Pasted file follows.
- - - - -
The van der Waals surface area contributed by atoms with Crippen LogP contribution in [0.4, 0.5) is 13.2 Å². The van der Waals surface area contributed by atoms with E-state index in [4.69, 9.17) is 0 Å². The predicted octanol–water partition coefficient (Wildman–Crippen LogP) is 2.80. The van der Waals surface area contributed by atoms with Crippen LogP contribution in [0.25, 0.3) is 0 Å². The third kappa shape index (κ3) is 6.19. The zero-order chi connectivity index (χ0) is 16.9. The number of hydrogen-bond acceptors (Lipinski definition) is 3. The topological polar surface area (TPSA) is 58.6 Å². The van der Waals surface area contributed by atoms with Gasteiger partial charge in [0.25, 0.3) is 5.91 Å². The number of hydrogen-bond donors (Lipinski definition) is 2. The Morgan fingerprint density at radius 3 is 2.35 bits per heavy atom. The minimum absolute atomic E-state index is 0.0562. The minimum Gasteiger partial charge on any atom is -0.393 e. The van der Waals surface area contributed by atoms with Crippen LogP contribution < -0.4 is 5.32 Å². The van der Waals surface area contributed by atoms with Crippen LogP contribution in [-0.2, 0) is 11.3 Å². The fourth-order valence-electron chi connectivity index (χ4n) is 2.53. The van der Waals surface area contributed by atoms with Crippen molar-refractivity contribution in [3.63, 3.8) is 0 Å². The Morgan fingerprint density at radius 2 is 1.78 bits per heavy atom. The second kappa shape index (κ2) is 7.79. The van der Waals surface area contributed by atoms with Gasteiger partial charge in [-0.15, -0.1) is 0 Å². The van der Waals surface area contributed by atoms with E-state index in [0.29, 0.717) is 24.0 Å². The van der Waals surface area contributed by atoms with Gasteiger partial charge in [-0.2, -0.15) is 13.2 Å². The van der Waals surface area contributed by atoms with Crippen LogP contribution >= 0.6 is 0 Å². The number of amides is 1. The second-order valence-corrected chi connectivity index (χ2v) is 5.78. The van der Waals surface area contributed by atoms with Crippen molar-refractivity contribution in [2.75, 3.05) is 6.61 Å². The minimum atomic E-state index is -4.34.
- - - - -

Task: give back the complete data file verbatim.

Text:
The van der Waals surface area contributed by atoms with Crippen LogP contribution in [0.4, 0.5) is 13.2 Å². The van der Waals surface area contributed by atoms with E-state index in [4.69, 9.17) is 0 Å². The predicted octanol–water partition coefficient (Wildman–Crippen LogP) is 2.80. The van der Waals surface area contributed by atoms with Crippen LogP contribution in [0.25, 0.3) is 0 Å². The third kappa shape index (κ3) is 6.19. The zero-order chi connectivity index (χ0) is 16.9. The number of hydrogen-bond acceptors (Lipinski definition) is 3. The topological polar surface area (TPSA) is 58.6 Å². The van der Waals surface area contributed by atoms with Gasteiger partial charge in [0.25, 0.3) is 5.91 Å². The number of hydrogen-bond donors (Lipinski definition) is 2. The Morgan fingerprint density at radius 3 is 2.35 bits per heavy atom. The minimum absolute atomic E-state index is 0.0562. The minimum Gasteiger partial charge on any atom is -0.393 e. The van der Waals surface area contributed by atoms with Crippen LogP contribution < -0.4 is 5.32 Å². The van der Waals surface area contributed by atoms with Crippen LogP contribution in [-0.2, 0) is 11.3 Å². The fourth-order valence-electron chi connectivity index (χ4n) is 2.53. The van der Waals surface area contributed by atoms with Crippen molar-refractivity contribution in [3.63, 3.8) is 0 Å². The Morgan fingerprint density at radius 2 is 1.78 bits per heavy atom. The second kappa shape index (κ2) is 7.79. The van der Waals surface area contributed by atoms with Gasteiger partial charge in [-0.15, -0.1) is 0 Å². The van der Waals surface area contributed by atoms with E-state index in [0.29, 0.717) is 24.0 Å². The van der Waals surface area contributed by atoms with Gasteiger partial charge in [-0.2, -0.15) is 13.2 Å². The van der Waals surface area contributed by atoms with Crippen LogP contribution >= 0.6 is 0 Å². The number of amides is 1. The second-order valence-corrected chi connectivity index (χ2v) is 5.78. The van der Waals surface area contributed by atoms with Crippen molar-refractivity contribution in [2.75, 3.05) is 6.61 Å². The minimum atomic E-state index is -4.34.